“We’ll only invest in you if you move to SF.”
We were wrapping up a great pitch in the super cool office of one of those VCs you frequently see referenced in TechCrunch when this little grenade went off. Of course we’d considered relocation before—the access to funding and talent alone are hard to ignore—but this statement seemed so final. It trumped everything else. It had become “fund policy,” regardless of business type, customer location, industry, or anything else.
And at the moment, we have a lot of other things worry about.
I’m the co-founder of an enterprise technology startup in Cincinnati, Ohio, called Astronomer. My co-founder and I both have experience starting tech companies, and our small team of seven is fairly seasoned when it comes to tech startups. But Astronomer is young. Officially launched in May 2015, we’ve built and deployed a first version of the product, seen solid growth, gone through a top startup accelerator program in NY/SF called AngelPad and raised a nice chunk of angel capital. While we’re making good progress, we’re still very early—like “the bones in our skull haven’t fully hardened yet” early.
We like Cincinnati. Most of the team is either from the area or has been residing here for many years. It’s a great, growing city with access to several Blue Chip companies, significant investment into its growing startup ecosystem (e.g. Cintrifuse, three great accelerators, state incentives and several venture funds and angel groups), and even a few days of nice weather each year! All things being equal, I think we’d be happy to build Astronomer here.
Of course, all things aren’t equal.
There’s a lot to consider. Along with building and trying to sell our product or service, we’re dealing with:
- Extreme cash flow issues
- Recruiting talent (on “vision”)
- Finding customers
- The delicate dance of managing advisors and investors
- The chaos of trying to lay a foundation of processes, rhythms and culture
From talent pool to customer type to cost of living, location impacts all of these in dramatic ways.
So, since we at Astronomer are currently working through this decision, I thought I would chronicle our journey a bit…and process by pen.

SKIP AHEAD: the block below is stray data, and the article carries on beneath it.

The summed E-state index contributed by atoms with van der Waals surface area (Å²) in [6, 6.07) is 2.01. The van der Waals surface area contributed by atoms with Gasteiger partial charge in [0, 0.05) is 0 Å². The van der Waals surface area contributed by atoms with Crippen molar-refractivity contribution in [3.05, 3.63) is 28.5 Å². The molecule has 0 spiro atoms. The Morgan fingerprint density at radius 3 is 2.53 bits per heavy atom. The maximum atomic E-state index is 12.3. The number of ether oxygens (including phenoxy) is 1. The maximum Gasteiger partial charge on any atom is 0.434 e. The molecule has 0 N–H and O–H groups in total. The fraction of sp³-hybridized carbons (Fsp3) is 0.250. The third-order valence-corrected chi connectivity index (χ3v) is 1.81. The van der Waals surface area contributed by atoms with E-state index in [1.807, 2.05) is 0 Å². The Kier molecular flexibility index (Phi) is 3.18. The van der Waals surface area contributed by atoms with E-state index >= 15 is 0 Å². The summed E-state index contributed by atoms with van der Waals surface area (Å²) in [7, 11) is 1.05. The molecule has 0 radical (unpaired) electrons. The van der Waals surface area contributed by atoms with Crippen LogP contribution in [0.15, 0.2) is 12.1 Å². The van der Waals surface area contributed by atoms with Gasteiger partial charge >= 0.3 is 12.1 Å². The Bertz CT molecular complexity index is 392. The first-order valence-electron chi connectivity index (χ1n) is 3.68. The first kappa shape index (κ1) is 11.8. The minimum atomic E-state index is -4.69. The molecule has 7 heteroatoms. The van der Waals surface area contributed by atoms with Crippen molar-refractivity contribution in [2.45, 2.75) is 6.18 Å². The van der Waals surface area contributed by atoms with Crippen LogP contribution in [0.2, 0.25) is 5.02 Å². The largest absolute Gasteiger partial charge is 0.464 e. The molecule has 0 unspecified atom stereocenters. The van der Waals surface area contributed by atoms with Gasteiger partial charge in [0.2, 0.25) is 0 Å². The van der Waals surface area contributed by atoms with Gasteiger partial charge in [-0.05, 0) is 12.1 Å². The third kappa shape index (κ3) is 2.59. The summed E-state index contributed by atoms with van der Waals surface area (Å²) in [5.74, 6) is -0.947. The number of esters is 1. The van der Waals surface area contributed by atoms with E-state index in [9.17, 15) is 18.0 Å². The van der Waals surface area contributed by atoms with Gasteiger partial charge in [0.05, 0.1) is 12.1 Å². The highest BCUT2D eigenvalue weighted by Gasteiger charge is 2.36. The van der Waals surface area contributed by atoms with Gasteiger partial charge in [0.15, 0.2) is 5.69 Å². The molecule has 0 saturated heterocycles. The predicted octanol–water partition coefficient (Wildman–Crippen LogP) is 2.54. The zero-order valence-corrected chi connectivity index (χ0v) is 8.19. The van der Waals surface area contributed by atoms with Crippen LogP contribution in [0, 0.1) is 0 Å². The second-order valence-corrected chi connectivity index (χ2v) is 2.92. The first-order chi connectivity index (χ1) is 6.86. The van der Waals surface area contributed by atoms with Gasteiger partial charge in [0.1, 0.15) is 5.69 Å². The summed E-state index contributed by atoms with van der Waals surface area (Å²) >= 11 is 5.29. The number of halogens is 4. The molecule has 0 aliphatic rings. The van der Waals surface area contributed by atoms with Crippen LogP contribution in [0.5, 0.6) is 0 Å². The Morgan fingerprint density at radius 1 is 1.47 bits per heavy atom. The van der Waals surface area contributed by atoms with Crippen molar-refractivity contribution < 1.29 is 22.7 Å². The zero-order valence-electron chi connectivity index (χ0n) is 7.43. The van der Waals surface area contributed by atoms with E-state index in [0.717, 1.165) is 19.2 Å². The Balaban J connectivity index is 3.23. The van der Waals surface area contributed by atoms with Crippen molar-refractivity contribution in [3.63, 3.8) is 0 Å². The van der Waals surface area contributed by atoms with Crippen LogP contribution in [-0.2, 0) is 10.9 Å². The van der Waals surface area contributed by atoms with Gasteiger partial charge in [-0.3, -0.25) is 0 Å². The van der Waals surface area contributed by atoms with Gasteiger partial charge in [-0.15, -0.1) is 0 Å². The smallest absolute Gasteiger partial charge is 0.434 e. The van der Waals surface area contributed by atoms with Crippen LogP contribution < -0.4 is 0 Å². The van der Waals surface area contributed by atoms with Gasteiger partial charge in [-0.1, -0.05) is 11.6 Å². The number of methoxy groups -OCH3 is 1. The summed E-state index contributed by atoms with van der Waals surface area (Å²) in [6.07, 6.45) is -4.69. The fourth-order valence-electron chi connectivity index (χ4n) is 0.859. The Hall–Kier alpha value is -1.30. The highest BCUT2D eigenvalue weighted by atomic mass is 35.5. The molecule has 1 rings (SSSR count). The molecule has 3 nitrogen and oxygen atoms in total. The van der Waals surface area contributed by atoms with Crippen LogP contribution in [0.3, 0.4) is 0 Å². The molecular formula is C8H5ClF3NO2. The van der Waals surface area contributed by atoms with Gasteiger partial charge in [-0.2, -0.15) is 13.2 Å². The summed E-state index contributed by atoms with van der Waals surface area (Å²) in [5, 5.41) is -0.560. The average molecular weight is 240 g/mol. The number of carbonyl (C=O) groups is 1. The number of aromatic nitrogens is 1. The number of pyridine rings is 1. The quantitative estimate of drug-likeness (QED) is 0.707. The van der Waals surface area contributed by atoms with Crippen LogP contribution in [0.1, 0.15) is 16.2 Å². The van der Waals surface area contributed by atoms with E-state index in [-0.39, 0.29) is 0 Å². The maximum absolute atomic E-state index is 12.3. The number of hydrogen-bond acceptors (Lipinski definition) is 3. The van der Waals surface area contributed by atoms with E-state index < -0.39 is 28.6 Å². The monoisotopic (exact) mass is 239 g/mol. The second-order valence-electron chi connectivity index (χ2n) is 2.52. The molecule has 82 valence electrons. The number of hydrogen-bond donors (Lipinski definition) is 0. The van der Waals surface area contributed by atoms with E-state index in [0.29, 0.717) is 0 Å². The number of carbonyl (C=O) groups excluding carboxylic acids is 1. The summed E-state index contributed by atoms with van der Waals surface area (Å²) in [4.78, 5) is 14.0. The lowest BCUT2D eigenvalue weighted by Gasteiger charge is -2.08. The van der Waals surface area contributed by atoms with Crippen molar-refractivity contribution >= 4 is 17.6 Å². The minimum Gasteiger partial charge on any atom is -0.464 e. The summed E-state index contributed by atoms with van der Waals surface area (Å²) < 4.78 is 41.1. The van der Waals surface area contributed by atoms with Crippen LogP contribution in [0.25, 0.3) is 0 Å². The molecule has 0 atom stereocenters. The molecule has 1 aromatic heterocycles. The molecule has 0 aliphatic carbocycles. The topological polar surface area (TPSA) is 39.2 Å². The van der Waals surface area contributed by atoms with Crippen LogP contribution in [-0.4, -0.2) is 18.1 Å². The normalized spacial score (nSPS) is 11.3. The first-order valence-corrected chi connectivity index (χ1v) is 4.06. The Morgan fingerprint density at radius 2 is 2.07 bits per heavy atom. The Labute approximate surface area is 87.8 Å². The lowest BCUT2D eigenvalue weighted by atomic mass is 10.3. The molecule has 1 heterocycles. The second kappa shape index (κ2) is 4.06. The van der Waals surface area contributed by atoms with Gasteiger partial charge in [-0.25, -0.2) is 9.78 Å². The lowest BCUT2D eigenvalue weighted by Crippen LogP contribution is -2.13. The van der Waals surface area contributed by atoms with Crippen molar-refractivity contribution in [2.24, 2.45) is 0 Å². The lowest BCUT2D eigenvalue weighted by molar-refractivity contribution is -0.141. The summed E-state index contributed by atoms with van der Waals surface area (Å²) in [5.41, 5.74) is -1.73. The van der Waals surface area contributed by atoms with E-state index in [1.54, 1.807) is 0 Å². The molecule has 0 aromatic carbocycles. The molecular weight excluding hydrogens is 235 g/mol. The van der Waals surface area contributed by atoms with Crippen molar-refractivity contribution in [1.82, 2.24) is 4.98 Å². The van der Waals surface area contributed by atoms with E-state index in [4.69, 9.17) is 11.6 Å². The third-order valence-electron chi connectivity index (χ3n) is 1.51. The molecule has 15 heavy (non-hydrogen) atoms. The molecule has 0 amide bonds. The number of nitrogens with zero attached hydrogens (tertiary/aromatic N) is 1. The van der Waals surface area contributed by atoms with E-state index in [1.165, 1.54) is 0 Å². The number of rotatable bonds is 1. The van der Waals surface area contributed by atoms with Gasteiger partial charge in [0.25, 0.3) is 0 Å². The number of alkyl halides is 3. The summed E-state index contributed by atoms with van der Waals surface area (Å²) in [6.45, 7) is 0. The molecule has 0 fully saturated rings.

But before I go any farther, I should probably point out that I don’t have any personal vendetta against San Francisco or the Bay Area. In fact, my roots directly trace back there for generations and I still have a lot of family in SF and Berkley.
History of the West
Ok, before we can assemble a pros and cons list, we need to address the mythological land of brilliant engineers, budding entrepreneurs and (bubbling?) venture capital: Silicon Valley. The newest generation of last-name-only celebrities, like Zuckerberg, Andreessen and Musk call it home. But how did we get here? What is Silicon Valley and how did it rise to such prominence?
Actually, the area was pioneering tech long before it was called Silicon Valley. Here’s a brief timeline of some key events that have shaped SV and SF into what it is today.
Note: The unabridged history of the valley is fascinating, and I highly recommend reading up on it. I’ve put some resources at the bottom of this post.
- 1848: The Gold Rush established a critical character trait of the area: “Opportunism.” Entrepreneurs and adventurers flocked to the area with hopes of fast (though not easy) wealth. For most, it was an “all-in” proposition—risk everything for a shot at radical success. Vast fortunes are made and lost over months and years (vs. decades), and incredible risk is commonplace.